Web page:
The positions couldn’t be more polar. Some say it could save lives. Others say it kills them. And the embryonic stem-cell research debate shows no signs of dying down any time soon.
The Debate: Embryonic Stem-Cell Research
Opponents point out that research on adult stem cells has yielded more practical results so far—for example, bone marrow transplants. But proponents believe embryonic stem cells hold more promise. Besides, they say, research on adult stem cells has been going on longer than on embryonic ones.
In the end, whatever such cells may or may not be able to give us, the question comes down to:
Is embryonic stem-cell research ethical?
And that’s what we asked our experts to debate.
Pros Argument: Yes, embryonic stem-cell research is ethical.
Human embryonic stem-cell research is not only ethical, it is an essential field to pursue to make key advances in biomedical research to treat diseases effectively where there are currently no cures—including, but not limited to, paralysis from spinal cord injury, diabetes, Parkinson’s disease and cancer.
Dan S. Kaufman, M.D., Ph.D., associate director, University of Minnesota Stem Cell Institute; associate professor, Department of Medicine, Division of Hematology, Oncology, and Transplantation
The characterization of human embryonic stem cells in 1998 remains a landmark discovery. In the past 10 years, we have made tremendous progress to effectively produce many different cell types from human embryonic stem cells. Indeed, investigators will soon be able to pursue clinical trials using neurons, pancreatic cells, heart cells or other tissue produced from human embryonic stem cells to treat many diseases, such as those listed above.
Other nonembryonic stem-cell populations, such as blood stem cells found in the bone marrow, are routinely utilized to treat some types of blood cell cancers such as leukemia, lymphoma and myeloma. As a physician who does bone marrow transplantation, I know this application of blood stem cells can be lifesaving. However, these blood stem cells are limited to treating only a narrow range of diseases. We need to do more.
It is important to recognize that human embryonic stem cells all come from embryos created in excess by fertility clinics. All of these embryos will be destroyed if they are not donated by couples specifically to produce embryonic stem cells for biomedical research. The question then is, what is the most respectful way to treat these valuable embryos? Destroy them or provide researchers valuable insights that may one day develop lifesaving therapies and cures.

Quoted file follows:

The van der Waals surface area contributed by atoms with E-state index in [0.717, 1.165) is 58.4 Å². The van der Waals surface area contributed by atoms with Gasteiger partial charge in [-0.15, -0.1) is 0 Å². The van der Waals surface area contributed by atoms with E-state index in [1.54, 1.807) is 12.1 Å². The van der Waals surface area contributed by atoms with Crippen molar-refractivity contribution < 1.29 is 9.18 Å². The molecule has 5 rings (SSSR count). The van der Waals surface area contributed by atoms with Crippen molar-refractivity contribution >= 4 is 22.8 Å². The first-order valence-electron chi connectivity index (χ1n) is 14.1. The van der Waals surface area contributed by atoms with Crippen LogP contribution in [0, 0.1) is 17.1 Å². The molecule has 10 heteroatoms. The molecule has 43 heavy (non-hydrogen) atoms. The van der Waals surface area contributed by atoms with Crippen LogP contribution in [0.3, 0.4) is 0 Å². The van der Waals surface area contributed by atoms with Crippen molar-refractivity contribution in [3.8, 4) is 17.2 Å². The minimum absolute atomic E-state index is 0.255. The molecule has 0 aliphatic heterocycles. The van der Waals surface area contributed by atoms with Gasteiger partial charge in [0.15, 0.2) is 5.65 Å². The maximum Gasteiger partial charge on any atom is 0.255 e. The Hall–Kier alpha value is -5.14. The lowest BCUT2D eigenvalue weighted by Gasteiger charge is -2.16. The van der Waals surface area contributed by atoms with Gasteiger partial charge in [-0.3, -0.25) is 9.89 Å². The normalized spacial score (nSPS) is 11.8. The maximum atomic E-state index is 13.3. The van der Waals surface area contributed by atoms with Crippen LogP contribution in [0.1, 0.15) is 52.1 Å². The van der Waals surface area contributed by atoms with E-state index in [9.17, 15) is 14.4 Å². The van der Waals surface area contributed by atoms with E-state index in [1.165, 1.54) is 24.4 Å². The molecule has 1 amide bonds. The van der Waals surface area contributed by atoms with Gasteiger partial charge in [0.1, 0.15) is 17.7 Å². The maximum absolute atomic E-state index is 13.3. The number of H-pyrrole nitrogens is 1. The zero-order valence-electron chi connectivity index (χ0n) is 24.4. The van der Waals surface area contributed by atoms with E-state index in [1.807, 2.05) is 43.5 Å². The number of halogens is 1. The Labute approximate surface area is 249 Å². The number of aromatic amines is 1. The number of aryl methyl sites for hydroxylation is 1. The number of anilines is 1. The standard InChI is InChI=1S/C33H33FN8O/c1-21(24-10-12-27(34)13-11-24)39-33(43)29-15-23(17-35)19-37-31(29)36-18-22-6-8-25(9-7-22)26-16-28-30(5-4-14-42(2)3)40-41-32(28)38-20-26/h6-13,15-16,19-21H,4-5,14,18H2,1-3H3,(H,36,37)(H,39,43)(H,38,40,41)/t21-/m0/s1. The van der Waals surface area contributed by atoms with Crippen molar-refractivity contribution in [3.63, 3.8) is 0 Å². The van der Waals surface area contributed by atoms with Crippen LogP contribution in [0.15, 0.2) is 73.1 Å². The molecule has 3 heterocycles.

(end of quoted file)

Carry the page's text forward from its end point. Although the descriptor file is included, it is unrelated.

Exciting advances are being made in many aspects of stem-cell research using both embryonic and nonembryonic stem cells. It is now imperative that scientists pursue all promising areas of this field in order to get new stem-cell-based therapies to patients as soon as possible.
Cons Argument: No, embryonic stem-cell research is not ethical.
David Prentice, Ph.D., cell biologist; senior fellow for life sciences, Family Research Council (Christian lobbying organization and conservative think tank); founding member, Do No Harm: The Coalition of Americans for Research Ethics
Embryonic stem-cell research is not ethical because it relies on the destruction of young human life. The biological fact is that an early human embryo is an organism, a member of the human species; it is not just a collection of cells any more than an adult human is a collection of cells. Though an early human embryo does not look at that stage of life as he or she will later, further development is not a matter of adding parts by construction, but development is rather an unfolding of the genetic plan within its genome.
Newer technologies exist that allow creation of identical embryonic-type stem cells without the use of embryos, cloning or human eggs, bypassing any need for ethically questionable research with human embryos or risking the health of women.
Moreover, embryonic stem-cell research is also unethical from the standpoint that it wastes resources that could be more prudently spent on adult stem-cell research and real treatments for patients.
In the 27 years since the advent of embryonic stem-cell research in 1981, scientists have still not demonstrated the ability to control the cells and their attendant risk of tumor formation, inappropriate tissue growth and immune rejection, and the leading researchers continue to note that it will be decades at best before embryonic stem cells might possibly be used for patients.
In the meantime, hundreds of published references document the ability of adult stem cells from bone marrow, umbilical cord blood and even fat tissue in effectively alleviating symptoms of dozens of diseases.
If our intent is to help the patient first, wise use of resources demands that we focus on adult stem cells and making such treatments available to more patients.
There is no right answer. What is your position?